Ahhhh, spring.  One of my favorite things about you is the new vegetables.  Beans, peas, fennel, new potatoes… this is when I venture back out to the farmers’ market after too many months spent eating kale and winter squash.  Everything is just beginning – the farmers and the customers are all getting warmed up for the bounty that’s coming our way in summer.  But to ignore spring because we’re so excited about tomatoes and stone fruits would be a mistake.  There are so many delicious new veggies making their appearance right now.

So, while at the King Street Farmers’ Market I decided to take advantage of the new season by throwing together a tasty, healthy pasta dish.  I picked up whatever looked good from the market and my grocery store and ended up with fennel and green beans.  I had originally planned to augment the dish with frozen peas, but apparently I ran out.  (How did that happen?)  So I tossed some corn in there instead and put goat cheese on my portion for extra calcium and protein.  This was supposed to be our Easter dinner (in our non-ham-eating household, we go non-traditional and focus on spring flavors instead of the “quintessential” Easter ham feast).  But neither of us was hungry at dinnertime on Easter, so it became a weeknight meal instead – and was plenty easy and quick enough to throw together after work.  I love those multi-tasking meals, the ones that are fancy enough to serve for a special occasion but easy enough to make on a random Wednesday.  Hope you like this one!

Roasted Spring Vegetable Pasta

2 fennel bulbs, cleaned, trimmed and thickly sliced
1 bunch green beans, cleaned and chopped
1-2 tablespoons olive oil
kosher salt and fresh pepper
1 cup frozen peas or corn
handful dried linguini strands
goat cheese (optional)
fresh herbs (optional)

  • Preheat oven to 400 degrees Fahrenheit.
  • Line a baking sheet with tinfoil.  Toss fennel, beans, oil, salt and pepper until vegetables are well-seasoned.  Roast for 20 minutes, tossing once midway through.
  • After vegetables have been roasting 20 minutes, add frozen corn or peas and toss to combine.  Roast an additional 10-15 minutes, checking often, until vegetables are cooked to your satisfaction.
  • Meanwhile, bring a pot of water to a boil and salt generously.  Add linguini (or other pasta, but I think the long flat strands work best) and cook according to package directions.
  • When linguini isal dente, remove from water and place in bowls.  Remove vegetables from oven and top with generous portion of vegetables.  If desired, garnish with crumbled goat cheese and/or fresh herbs.

Yield: Serves 2-4 as a main course.

Source: Covered In Flour

(Nota Baker: You don’t need to follow this recipe exactly or use the precise vegetables I’m calling for.  These are the vegetables I used – or, in the case of the peas, wanted to use but was cruelly thwarted.  Use what you like, what you have on hand, or what looks good at the market.  Like all of my fridge-clearing recipes, this pasta is versatile and will be great with whatever vegetables you want to use.  Don’t feel wedded to what I did!  I just called for these vegetables in the recipe because that’s what I used, and there’s a picture up there, and I didn’t want anyone to say “Hey, I see beans in there, how come they’re not in the recipe?”  Okay?)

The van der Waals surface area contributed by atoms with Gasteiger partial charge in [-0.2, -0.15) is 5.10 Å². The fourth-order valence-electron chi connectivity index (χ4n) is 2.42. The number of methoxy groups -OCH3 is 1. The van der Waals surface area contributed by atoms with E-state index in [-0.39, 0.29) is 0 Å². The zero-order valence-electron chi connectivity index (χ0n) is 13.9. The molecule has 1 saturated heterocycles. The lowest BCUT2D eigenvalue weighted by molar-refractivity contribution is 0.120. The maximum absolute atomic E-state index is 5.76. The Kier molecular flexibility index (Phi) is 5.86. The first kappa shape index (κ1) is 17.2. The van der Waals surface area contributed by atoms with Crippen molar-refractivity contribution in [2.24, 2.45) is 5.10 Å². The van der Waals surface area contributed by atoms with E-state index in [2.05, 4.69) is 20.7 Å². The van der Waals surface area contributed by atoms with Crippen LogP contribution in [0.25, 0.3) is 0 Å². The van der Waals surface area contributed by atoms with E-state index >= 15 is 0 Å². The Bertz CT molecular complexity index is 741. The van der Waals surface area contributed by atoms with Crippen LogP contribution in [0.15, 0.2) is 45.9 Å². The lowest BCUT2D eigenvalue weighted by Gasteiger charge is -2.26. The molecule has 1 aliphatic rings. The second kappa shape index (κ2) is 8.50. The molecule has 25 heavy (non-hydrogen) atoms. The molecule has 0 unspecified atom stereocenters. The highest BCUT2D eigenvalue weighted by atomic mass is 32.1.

Veggie-Full Soup

Well, it’s December.  Month of card-writing, gift-wrapping, cookie-baking and party-attending.  Not to mention all those loose ends you’re probably trying to tie up at work before the end of the year.  Are you completely overwhelmed yet?  Ready to throw in the towel?  Or still trucking along with some holiday spirit?

If you’re feeling a little bit under the gun, you’re not alone.  I know the feeling.  I know it well.  I’ve had some dark moments where I’m pretty sure that my to-do list is longer than my driveway.  And I’ve learned from experience – there’s only one way to get through the month with sanity intact, and that’s to make a priority of taking care of myself.  Just because it’s the holiday season doesn’t mean that I stop mattering.  I still deserve yummy, healthy, nutrient-rich meals and time to exercise.  I still deserve to practice basic self-care, and dangit, I WILL practice basic self-care.  The cards will get written, the gifts bought, and the house cleaned and decorated.  But at the end of the month, I’ll still be smiling.  Because that’s what I deserve.  And so do you!

Here’s a good place to start: a light and delicious soup packed full of nutritious fresh vegetables.  You can follow my recipe or adapt it to whatever happens to be knocking around your crisper drawer.  The more veg, the merrier!  So go to town on those beans and veggies… and I promise you’ll feel nourished, loved, and ready to take on those holiday-shopper crowds.  Veggie power!

Veggie-Full Soup

2 tablespoons olive oil
1/2 white onion, diced
~1/2 teaspoon kosher salt
3 carrots, peeled and diced
3 celery ribs, washed and diced
2 medium red potatoes, scrubbed and diced
1 cup diced haricots verts
1 1/2 cup frozen yellow corn
1 can chickpeas or cannellini beans, drained
1 tablespoon dried thyme
1 14-ounce can diced tomatoes in juice
4 cups vegetable or chicken broth

  • Heat olive oil until shimmering in a large saucepan or stock pot.  Add onions and salt, and saute until translucent.
  • Add carrots and celery and saute with onions until slightly softened.
  • Add remaining vegetables, chickpeas and dried thyme, and saute until thyme is fragrant.